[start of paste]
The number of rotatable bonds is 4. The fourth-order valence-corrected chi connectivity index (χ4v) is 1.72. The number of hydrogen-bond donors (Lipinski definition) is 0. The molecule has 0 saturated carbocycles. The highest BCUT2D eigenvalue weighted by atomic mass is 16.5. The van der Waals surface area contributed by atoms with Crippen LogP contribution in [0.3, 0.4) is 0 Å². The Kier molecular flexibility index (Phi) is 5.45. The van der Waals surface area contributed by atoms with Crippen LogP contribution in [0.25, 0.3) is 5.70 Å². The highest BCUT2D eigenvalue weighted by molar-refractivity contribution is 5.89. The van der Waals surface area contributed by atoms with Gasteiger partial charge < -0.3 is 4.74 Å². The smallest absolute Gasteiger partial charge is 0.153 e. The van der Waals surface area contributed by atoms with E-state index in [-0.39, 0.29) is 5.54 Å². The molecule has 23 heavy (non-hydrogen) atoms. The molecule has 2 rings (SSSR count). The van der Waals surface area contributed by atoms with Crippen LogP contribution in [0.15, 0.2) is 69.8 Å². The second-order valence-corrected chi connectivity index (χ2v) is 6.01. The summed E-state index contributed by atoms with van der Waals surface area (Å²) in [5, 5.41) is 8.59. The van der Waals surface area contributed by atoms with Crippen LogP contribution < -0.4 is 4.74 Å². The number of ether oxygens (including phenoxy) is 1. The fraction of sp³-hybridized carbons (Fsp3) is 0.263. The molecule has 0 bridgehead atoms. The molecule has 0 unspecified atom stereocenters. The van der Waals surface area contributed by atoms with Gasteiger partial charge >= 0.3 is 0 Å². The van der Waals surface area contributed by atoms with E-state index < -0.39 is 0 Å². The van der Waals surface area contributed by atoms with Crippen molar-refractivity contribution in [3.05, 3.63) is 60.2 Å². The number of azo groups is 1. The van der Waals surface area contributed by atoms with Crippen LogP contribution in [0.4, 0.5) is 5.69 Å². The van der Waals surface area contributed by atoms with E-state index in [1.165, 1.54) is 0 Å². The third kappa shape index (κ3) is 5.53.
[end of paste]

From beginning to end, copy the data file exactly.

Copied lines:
The number of rotatable bonds is 4. The fourth-order valence-corrected chi connectivity index (χ4v) is 1.72. The number of hydrogen-bond donors (Lipinski definition) is 0. The molecule has 0 saturated carbocycles. The highest BCUT2D eigenvalue weighted by atomic mass is 16.5. The van der Waals surface area contributed by atoms with Crippen LogP contribution in [0.3, 0.4) is 0 Å². The Kier molecular flexibility index (Phi) is 5.45. The van der Waals surface area contributed by atoms with Crippen LogP contribution in [0.25, 0.3) is 5.70 Å². The highest BCUT2D eigenvalue weighted by molar-refractivity contribution is 5.89. The van der Waals surface area contributed by atoms with Gasteiger partial charge < -0.3 is 4.74 Å². The smallest absolute Gasteiger partial charge is 0.153 e. The van der Waals surface area contributed by atoms with E-state index in [-0.39, 0.29) is 5.54 Å². The molecule has 23 heavy (non-hydrogen) atoms. The molecule has 2 rings (SSSR count). The van der Waals surface area contributed by atoms with Crippen LogP contribution in [0.15, 0.2) is 69.8 Å². The second-order valence-corrected chi connectivity index (χ2v) is 6.01. The summed E-state index contributed by atoms with van der Waals surface area (Å²) in [5, 5.41) is 8.59. The van der Waals surface area contributed by atoms with Crippen LogP contribution < -0.4 is 4.74 Å². The number of ether oxygens (including phenoxy) is 1. The fraction of sp³-hybridized carbons (Fsp3) is 0.263. The molecule has 0 bridgehead atoms. The molecule has 0 unspecified atom stereocenters. The van der Waals surface area contributed by atoms with Gasteiger partial charge >= 0.3 is 0 Å². The van der Waals surface area contributed by atoms with E-state index < -0.39 is 0 Å². The van der Waals surface area contributed by atoms with Crippen molar-refractivity contribution in [3.05, 3.63) is 60.2 Å². The number of azo groups is 1. The van der Waals surface area contributed by atoms with Crippen LogP contribution in [0.4, 0.5) is 5.69 Å². The van der Waals surface area contributed by atoms with E-state index in [1.165, 1.54) is 0 Å². The third kappa shape index (κ3) is 5.53.